Where, as in this case, an employee of a railroad company is injured by an unprovoked assault of a fellow servant, even though such an assault may be considered negligence rather than a trespass, the employer is not liable unless the aggressor was at the time of the assault acting within the scope of his employment. In the case of Davis v. Green, 260 U.S. 349, 43 S. Ct. 123, 124, 67 L. Ed. 299, a judgment was recovered in the state court of Mississippi by the widow of Jesse Green, a conductor on the Gulf & Ship Island Railroad Company, and affirmed by the Supreme Court of the state, for the wanton and willful killing of her husband by one McLendon, the engineer, when the parties were engaged in interstate commerce. Upon appeal to the Supreme Court of the United States the judgment was reversed, and Mr. Justice Holmes, speaking for the court, said:

"The ground on which the Railroad Company was held was that it had negligently employed a dangerous man with notice of his characteristics, and that the killing occurred in the course of the engineer's employment. But neither allegations nor proof present the killing as done to further the master's business or as anything but a wanton and wilful act done to satisfy the temper or spite of the engineer. Whatever may be the law of Mississippi a railroad company is not liable for such an act under the statutes of the United States. The only sense in which the engineer was acting in the course of his employment was that he had received an order from Green which it was his duty to obey in other words that he did a wilful act wholly outside the scope of his employment while his employment was going on."

So in the instant case the unprovoked attack of Johnson upon the plaintiff occurred while they were both employed by the defendant railroad company, but the attack was in no way intended to further the business of the company and was not within the scope of Johnson's employment. The *114 decision of the Supreme Court in the case of Atlantic Coast Line R. R. Company v. Southwell, 275 U.S. 64, 48 S. Ct. 25, 72 L. Ed. 157, applies the same principle to similar facts; and neither of these cases has since been expressly overruled by the Supreme Court.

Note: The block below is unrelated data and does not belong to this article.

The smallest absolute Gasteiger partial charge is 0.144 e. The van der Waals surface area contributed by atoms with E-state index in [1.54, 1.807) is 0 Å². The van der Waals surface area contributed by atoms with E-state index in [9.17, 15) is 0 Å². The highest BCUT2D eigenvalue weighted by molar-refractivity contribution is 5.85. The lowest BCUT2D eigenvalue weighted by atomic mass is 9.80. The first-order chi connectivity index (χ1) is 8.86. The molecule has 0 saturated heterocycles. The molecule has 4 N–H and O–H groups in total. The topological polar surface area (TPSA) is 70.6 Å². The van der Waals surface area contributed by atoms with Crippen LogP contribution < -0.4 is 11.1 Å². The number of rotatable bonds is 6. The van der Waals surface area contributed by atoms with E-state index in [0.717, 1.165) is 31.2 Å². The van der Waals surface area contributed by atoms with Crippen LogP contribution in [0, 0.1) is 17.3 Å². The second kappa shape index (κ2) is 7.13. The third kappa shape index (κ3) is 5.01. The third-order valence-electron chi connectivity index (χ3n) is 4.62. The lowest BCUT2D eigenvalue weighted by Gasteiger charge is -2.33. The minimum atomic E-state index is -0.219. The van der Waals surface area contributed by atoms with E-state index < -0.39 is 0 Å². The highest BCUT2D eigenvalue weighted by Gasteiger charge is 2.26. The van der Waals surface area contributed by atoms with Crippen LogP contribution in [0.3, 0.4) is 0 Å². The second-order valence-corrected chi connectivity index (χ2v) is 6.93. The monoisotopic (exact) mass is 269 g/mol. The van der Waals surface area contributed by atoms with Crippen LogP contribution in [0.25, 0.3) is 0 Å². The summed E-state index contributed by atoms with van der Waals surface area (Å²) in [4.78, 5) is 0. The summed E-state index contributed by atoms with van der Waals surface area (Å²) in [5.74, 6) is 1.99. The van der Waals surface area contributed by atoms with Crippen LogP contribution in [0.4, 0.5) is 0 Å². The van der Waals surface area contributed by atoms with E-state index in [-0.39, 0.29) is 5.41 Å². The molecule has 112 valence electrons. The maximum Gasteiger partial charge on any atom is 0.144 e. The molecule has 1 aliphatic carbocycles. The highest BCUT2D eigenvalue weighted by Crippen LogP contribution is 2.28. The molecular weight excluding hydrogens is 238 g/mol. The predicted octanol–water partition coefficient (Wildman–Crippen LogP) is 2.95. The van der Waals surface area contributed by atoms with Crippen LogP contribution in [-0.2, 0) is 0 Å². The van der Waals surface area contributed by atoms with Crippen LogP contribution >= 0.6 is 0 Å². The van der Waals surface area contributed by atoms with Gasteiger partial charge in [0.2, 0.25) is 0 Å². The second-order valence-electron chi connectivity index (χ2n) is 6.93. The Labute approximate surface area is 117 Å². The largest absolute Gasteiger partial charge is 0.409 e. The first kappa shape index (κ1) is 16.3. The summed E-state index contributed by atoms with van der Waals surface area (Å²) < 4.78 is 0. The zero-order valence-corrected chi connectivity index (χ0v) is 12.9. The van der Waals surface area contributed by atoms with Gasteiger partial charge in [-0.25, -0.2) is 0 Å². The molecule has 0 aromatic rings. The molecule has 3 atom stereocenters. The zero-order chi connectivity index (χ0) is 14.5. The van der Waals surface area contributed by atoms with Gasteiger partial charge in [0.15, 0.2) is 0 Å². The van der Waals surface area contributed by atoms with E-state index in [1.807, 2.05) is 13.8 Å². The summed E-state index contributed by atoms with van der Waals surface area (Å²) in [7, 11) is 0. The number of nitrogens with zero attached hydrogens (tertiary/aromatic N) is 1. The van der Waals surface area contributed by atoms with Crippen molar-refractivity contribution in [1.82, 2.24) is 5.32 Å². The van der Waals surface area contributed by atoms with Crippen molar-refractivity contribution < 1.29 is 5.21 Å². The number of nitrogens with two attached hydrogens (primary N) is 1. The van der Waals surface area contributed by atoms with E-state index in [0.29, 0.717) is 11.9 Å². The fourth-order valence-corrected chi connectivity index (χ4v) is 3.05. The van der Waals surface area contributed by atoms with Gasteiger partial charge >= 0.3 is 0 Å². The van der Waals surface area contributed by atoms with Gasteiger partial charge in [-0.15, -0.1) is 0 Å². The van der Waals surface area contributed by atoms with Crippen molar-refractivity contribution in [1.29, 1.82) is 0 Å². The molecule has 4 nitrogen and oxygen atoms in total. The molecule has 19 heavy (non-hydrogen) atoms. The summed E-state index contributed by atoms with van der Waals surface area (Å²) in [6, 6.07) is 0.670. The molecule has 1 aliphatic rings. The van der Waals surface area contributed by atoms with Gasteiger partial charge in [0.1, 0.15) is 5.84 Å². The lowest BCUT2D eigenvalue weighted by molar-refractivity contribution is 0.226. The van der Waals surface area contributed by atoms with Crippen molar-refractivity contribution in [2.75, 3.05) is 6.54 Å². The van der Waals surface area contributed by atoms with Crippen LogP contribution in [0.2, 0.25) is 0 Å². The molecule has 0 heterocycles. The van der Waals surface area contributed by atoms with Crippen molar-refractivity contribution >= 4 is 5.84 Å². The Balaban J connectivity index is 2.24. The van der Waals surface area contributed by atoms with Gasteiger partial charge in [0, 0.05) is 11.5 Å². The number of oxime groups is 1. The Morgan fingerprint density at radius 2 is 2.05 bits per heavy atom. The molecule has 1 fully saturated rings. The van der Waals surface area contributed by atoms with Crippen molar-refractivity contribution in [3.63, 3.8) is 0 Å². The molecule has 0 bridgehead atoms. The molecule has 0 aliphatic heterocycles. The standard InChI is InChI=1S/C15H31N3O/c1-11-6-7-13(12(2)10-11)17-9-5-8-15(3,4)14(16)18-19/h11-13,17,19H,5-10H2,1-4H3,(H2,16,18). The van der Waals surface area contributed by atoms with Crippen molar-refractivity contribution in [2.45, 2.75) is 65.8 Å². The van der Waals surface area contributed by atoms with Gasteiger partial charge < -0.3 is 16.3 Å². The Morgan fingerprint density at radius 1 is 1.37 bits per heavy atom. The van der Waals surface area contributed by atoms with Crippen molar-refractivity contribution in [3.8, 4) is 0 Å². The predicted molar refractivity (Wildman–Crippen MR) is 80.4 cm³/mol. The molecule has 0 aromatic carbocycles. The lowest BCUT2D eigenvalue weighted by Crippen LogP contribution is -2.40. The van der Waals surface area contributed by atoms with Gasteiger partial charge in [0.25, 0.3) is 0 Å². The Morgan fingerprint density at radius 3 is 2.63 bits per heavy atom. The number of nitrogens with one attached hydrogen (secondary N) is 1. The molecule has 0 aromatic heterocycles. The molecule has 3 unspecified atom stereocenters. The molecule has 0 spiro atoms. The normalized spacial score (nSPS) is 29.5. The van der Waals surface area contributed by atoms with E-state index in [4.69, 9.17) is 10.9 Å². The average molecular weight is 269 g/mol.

The appellant argues, however, that the Davis and Southwell cases, supra, have been overruled in effect by a more liberal construction of the Act by the Supreme Court and the Courts of Appeal in such cases as Jamison v. Encarnacion, 281 U.S. 635, 50 S. Ct. 440, 74 L. Ed. 1082; Baltimore & Philadelphia Steamboat Company v. Norton, 284 U.S. 408, 52 S. Ct. 187, 76 L. Ed. 366; and Koehler v. Presque-Isle Transportation Co., 2 Cir., 141 F.2d 490.

These cases are all distinguishable from the Davis and Southwell and other like cases in that they arose among seamen employed on vessels operating upon navigable waters. In such cases the duties of the employer to its employees are different, giving rise to a broader or more liberal construction of the statutes applicable. This fact was pointed out by Mr. Justice Stone in Socony-Vacuum Oil Co. v. Smith, 305 U.S. 424, 430, 431, 59 S. Ct. 262, 266, 83 L. Ed. 265, wherein he said:

"The seaman, while on his vessel, is subject to the rigorous discipline of the sea and has little opportunity to appeal to the protection from abuse of power which the law makes readily available to the landsman. His complaints to superior officers of unsafe working conditions not infrequently provoke harsh treatment * * *. Withal, seamen are the wards of the admiralty, whose traditional policy it has been to avoid, within reasonable limits, the application of rules of the common law which would affect them harshly because of the special circumstances attending their calling. (Citations) It is for this reason that remedial legislation for the benefit and protection of seamen has been liberally construed to attain that end."